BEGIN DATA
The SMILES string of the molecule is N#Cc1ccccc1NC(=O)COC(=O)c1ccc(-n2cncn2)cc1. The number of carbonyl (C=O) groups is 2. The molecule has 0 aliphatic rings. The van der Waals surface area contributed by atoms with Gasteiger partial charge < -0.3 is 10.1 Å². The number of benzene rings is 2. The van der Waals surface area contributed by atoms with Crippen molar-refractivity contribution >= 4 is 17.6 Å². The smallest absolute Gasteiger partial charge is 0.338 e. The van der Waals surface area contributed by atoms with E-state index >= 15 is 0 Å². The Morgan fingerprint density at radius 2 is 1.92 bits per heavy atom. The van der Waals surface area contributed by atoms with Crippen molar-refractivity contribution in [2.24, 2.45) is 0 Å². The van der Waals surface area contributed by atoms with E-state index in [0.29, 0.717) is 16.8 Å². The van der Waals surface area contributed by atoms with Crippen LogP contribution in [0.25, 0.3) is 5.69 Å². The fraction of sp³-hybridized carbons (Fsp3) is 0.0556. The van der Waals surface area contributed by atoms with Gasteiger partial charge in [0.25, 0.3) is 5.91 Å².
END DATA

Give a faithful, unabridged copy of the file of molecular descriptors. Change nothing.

The SMILES string of the molecule is N#Cc1ccccc1NC(=O)COC(=O)c1ccc(-n2cncn2)cc1. The number of carbonyl (C=O) groups is 2. The molecule has 0 aliphatic rings. The van der Waals surface area contributed by atoms with Gasteiger partial charge < -0.3 is 10.1 Å². The number of benzene rings is 2. The van der Waals surface area contributed by atoms with Crippen molar-refractivity contribution >= 4 is 17.6 Å². The smallest absolute Gasteiger partial charge is 0.338 e. The van der Waals surface area contributed by atoms with E-state index >= 15 is 0 Å². The Morgan fingerprint density at radius 2 is 1.92 bits per heavy atom. The van der Waals surface area contributed by atoms with Crippen molar-refractivity contribution in [2.24, 2.45) is 0 Å². The van der Waals surface area contributed by atoms with E-state index in [0.29, 0.717) is 16.8 Å². The van der Waals surface area contributed by atoms with Crippen LogP contribution in [0.25, 0.3) is 5.69 Å². The fraction of sp³-hybridized carbons (Fsp3) is 0.0556. The van der Waals surface area contributed by atoms with Gasteiger partial charge in [0.25, 0.3) is 5.91 Å².